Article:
Kindle Price: $19.99

These promotions will be applied to this item:

Some promotions may be combined; others are not eligible to be combined with other offers. For details, please see the Terms & Conditions associated with these promotions.

Deliver to your Kindle or other device

Deliver to your Kindle or other device

God and the Burden of Proof (Frontiers of Philosophy) by [Parsons, Keith M.]
Kindle App Ad

God and the Burden of Proof (Frontiers of Philosophy) Kindle Edition

5.0 out of 5 stars 6 customer reviews

See all 3 formats and editions Hide other formats and editions
Price
New from Used from
Kindle
"Please retry"
$19.99

Length: 156 pages Word Wise: Enabled

Best Books of the Month
See the Best Books of the Month
Want to know our Editors' picks for the best books of the month? Browse Best Books of the Month, featuring our favorite new books in more than a dozen categories.
click to open popover

Enter your mobile number below and we'll send you a link to download the free Kindle App. Then you can start reading Kindle books on your smartphone, tablet, or computer - no Kindle device required.
Getting the download link through email is temporarily not available. Please check back later.

  • Apple
  • Android
  • Windows Phone
  • Android

To get the free app, enter your mobile phone number.


Product Details

  • File Size: 1725 KB
  • Print Length: 156 pages
  • Publisher: Prometheus Books (November 1, 1989)
  • Publication Date: January 31, 1990
  • Sold by: Penguin Random House Publisher Services
  • Language: English
  • ASIN: B0034KZD3C
  • Text-to-Speech: Enabled
  • X-Ray:
  • Word Wise: Enabled
  • Lending: Not Enabled
  • Enhanced Typesetting: Not Enabled
  • Amazon Best Sellers Rank: #1,465,312 Paid in Kindle Store (See Top 100 Paid in Kindle Store)
  •  Would you like to give feedback on images or tell us about a lower price?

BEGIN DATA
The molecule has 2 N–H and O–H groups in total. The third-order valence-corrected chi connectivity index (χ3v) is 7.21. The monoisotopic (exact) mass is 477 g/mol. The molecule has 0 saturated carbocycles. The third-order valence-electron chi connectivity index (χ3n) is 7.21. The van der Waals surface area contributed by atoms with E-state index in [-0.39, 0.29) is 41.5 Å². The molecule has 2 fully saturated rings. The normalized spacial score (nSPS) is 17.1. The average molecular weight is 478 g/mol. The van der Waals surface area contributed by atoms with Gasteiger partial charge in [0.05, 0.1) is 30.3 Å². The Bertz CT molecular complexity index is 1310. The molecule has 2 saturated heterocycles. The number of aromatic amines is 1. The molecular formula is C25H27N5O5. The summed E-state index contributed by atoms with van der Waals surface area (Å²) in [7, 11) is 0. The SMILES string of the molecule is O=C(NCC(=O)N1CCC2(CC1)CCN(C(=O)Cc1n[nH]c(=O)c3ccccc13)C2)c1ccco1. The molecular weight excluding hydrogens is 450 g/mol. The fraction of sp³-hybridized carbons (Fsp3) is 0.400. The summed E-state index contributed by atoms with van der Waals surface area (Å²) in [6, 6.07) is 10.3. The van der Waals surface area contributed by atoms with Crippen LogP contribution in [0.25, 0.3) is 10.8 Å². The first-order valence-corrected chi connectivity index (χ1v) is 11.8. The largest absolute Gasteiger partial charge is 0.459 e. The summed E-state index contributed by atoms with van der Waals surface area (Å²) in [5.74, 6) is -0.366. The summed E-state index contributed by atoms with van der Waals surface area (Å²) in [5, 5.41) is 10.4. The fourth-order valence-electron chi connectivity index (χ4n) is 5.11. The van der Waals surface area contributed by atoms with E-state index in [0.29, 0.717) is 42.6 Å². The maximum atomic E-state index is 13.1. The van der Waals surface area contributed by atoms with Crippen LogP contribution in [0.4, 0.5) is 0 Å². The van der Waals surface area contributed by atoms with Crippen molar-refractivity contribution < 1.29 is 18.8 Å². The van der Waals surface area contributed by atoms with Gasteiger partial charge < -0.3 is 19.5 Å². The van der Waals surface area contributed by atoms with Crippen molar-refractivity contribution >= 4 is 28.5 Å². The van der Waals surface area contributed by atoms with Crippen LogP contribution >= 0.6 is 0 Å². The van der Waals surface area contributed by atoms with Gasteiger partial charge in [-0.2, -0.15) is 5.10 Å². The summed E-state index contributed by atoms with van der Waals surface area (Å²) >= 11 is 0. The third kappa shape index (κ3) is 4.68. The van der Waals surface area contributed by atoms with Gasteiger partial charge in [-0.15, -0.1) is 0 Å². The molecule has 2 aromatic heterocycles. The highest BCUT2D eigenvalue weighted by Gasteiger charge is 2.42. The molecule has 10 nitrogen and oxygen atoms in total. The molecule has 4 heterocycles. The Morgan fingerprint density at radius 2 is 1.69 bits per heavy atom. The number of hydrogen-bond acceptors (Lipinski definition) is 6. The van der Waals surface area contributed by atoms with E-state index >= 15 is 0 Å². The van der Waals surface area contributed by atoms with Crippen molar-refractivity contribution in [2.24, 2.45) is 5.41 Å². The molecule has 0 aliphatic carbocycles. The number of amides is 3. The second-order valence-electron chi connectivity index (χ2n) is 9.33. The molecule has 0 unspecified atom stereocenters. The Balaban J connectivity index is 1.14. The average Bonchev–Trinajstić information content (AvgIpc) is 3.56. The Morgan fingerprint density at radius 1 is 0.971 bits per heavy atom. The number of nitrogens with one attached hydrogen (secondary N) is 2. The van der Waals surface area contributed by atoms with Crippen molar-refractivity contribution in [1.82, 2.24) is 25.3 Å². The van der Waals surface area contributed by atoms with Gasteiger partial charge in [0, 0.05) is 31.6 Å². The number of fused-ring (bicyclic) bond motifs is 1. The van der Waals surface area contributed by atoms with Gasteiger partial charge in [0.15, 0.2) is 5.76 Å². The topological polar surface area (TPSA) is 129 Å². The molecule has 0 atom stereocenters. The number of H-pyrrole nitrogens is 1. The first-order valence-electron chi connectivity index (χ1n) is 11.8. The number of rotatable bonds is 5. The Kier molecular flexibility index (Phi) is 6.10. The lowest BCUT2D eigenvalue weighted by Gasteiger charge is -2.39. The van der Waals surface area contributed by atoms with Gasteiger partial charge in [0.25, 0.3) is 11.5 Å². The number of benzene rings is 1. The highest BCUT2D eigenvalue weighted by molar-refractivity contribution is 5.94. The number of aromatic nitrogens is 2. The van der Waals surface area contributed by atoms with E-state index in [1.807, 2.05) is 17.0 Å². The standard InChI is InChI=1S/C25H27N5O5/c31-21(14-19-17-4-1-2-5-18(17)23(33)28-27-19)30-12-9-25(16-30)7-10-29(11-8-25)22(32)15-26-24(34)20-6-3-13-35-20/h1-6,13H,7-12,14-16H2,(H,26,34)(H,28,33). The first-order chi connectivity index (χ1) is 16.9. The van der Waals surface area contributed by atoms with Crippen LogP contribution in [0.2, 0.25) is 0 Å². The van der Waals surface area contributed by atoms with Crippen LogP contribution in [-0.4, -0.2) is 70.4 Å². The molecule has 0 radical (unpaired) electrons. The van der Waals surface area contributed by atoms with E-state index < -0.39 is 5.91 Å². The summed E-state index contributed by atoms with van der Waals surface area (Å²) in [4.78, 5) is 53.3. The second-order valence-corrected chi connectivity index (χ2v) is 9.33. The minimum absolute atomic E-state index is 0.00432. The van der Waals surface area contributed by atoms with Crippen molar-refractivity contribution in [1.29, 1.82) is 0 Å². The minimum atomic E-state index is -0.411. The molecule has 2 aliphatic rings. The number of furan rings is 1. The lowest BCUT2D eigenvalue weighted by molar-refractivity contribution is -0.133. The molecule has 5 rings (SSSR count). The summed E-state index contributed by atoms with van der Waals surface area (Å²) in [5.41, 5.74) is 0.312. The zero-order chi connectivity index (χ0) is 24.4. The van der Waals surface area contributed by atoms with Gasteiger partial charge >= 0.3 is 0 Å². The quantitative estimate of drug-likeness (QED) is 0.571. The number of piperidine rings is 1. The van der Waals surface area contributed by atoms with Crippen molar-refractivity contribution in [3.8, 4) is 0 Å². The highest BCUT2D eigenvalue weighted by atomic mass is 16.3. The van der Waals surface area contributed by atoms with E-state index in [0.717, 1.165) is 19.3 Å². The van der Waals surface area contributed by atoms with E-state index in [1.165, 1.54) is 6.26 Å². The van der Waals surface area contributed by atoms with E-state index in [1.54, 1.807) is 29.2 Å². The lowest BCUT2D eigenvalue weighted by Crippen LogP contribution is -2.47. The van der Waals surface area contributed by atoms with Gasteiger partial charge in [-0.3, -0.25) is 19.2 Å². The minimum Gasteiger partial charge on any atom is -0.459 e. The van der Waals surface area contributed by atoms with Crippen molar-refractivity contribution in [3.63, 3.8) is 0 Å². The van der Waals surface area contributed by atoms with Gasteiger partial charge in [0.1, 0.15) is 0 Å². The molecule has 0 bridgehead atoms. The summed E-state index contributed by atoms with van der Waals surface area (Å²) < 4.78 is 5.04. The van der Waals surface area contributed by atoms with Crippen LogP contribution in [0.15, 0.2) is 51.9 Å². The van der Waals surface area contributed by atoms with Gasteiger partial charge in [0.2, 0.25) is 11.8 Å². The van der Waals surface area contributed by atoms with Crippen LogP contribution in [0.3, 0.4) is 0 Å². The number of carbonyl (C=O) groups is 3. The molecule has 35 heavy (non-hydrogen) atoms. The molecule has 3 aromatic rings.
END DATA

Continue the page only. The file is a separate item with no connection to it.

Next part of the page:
Customer Reviews

5 star
100%
4 star
0%
3 star
0%
2 star
0%
1 star
0%
See all 6 customer reviews
Share your thoughts with other customers

Top Customer Reviews

By DEAN STRETTON on September 1, 1998
Format: Hardcover
The topics covered in Parsons's book are: (1) Alvin Plantinga's attempt to show that theistic belief can be rational even without positive arguments in its favour, (2) Richard Swinburne's cosmological argument, and (3) the problem of evil.

The aim of the book is, presumably, to introduce uninitiated readers to some of the issues currently at the forefront of philosophical theology. It meets this aim brilliantly. The clarity and simplicity of Parsons's writing allow the reader to fully understand the arguments being considered. At the same time, he is careful not to oversimplify, with the result that his critiques are no less incisive for their nontechnicality. I am not aware of any book that offers a better introduction to the issues Parsons considers. Indeed, it is difficult to think of any way the book could be significantly improved -- save, perhaps, a halving of its somewhat ridiculous cost price.

One word of warning: all of the material Parsons presents can be found elsewhere -- for example, in Michael Martin's _Atheism: A Philosophical Justification_. Thus, if you have already read (and understood) Martin's book, there would be little point buying _God: and the Burden of Proof_. On the other hand, if you are as yet unfamiliar with the arguments of Plantinga and Swinburne (two of today's leading theologians), there is no better place to start than Parsons's book. Highly recommended.
1 Comment 29 people found this helpful. Was this review helpful to you? Yes No Sending feedback...
Thank you for your feedback.
Sorry, we failed to record your vote. Please try again
Report abuse
Format: Hardcover